What had happened? My knee-jerk reaction had been to regain control by imposing something on myself. But that had not been an option at the time. All I could do was to gently set an intention for myself: I wanted to bear witness to the pain of saying good bye.
In yogic circles, setting an intention isn’t the same as a new year’s resolution. It doesn’t mean bending over backwards to reach my goal. You formulate your intention in the privacy of your mind and leave it at that. Still, something within re-aligns. It’s like the act of unfurling the sail on the mast. Then all there’s left to do is to wait for the wind to blow in the right direction. And one day, you just take off.
Human beings seem to like new year’s resolutions because they can make change happen at the push of a button. Interestingly though, new year’s resolutions are often not so sustainable. In other words, the change doesn’t last.
Setting an intention, however, is a slow-going process. Nothing seems to happen at first. It’s more like making a wish for yourself. But because it is your wish, you don’ t have to remind yourself to stick to it every step of the way. You don’t have to white-knuckle your way through. You don’t have to do so damn much. You just set your compass and let the stream carry your vessel. Or as the yogis say: “Prana (life force) flows where focus (intention) goes.” Meaning that if you decide on the direction, some other (higher) force will support you on that journey.
Can it really be so easy?
After interviewing recovering addicts for a book project, I feel hesitant to write that all you need to change your life is set an intention. I’m sure many an alcoholic wishes they could decide to stop and then the wind would blow them into sobriety. We all know that’s not how it works. If you decide to stop drinking, you still have to learn to say no each time someone wants to buy you a beer. Or each time you want a beer. Whenever something painful happens, you’ll have to learn to endure it without booze to soften the blow.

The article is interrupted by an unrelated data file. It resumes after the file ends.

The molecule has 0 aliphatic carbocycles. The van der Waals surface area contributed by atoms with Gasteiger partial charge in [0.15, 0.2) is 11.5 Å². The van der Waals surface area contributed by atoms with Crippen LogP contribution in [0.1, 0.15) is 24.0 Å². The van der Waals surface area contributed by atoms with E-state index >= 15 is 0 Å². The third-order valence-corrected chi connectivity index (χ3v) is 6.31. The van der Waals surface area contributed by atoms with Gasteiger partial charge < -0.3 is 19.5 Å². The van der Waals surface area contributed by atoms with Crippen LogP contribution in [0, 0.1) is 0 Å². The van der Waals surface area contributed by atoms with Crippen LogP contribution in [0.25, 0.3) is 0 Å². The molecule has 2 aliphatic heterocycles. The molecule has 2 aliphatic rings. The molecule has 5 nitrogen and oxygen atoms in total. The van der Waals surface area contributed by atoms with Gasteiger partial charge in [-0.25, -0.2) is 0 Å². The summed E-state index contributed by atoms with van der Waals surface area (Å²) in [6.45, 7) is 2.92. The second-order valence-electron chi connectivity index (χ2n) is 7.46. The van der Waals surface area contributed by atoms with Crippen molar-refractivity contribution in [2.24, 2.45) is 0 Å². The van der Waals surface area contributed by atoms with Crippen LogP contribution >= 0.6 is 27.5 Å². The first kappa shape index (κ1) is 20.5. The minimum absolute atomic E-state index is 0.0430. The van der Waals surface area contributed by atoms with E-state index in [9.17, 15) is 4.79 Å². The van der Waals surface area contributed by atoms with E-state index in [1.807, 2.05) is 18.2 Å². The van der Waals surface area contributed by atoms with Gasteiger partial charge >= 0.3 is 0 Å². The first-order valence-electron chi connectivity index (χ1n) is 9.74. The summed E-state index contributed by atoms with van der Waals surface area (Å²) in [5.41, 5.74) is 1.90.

But even an alcoholic needs to set an intention. Most people I have talked to have had a moment, often called rock bottom, when they knew from deep within they no longer wanted to use or carry on like this. This shift is in no way visible from the outside. But this willingness – which is the term used by Alcoholics Anonymous – is what sets the healing process in motion.
It’s my belief that when the desire to align ourselves differently echoes from deep within, then change will follow. The effort lies more in reaching the certainty that you no longer want to escape the pain, but acknowledge and accept it. But once that sail is in place, there is only one way to go.
Sitting through those last weeks at the studio was still painful. But eventually the last day came. Even then, I stuck to my intention and observed the roller coaster of my emotions ranging and raging from tension, irritability, sadness, choked-upness, gratitude and relief.
When I took a private moment to bow to the space one last time, I knew I hadn’t skipped any steps. I had gone through the tedious process of good bye. The pain wouldn’t surprise me later on. I had felt it, I was in the process of releasing it.
When I locked up one last time and whispered “good bye” to the cold glass door, I was sure the mourning would continue for some time. But I also knew that thanks to my clear intention, I hadn’t tuned out and I wouldn’t be stuck in this moment for ever.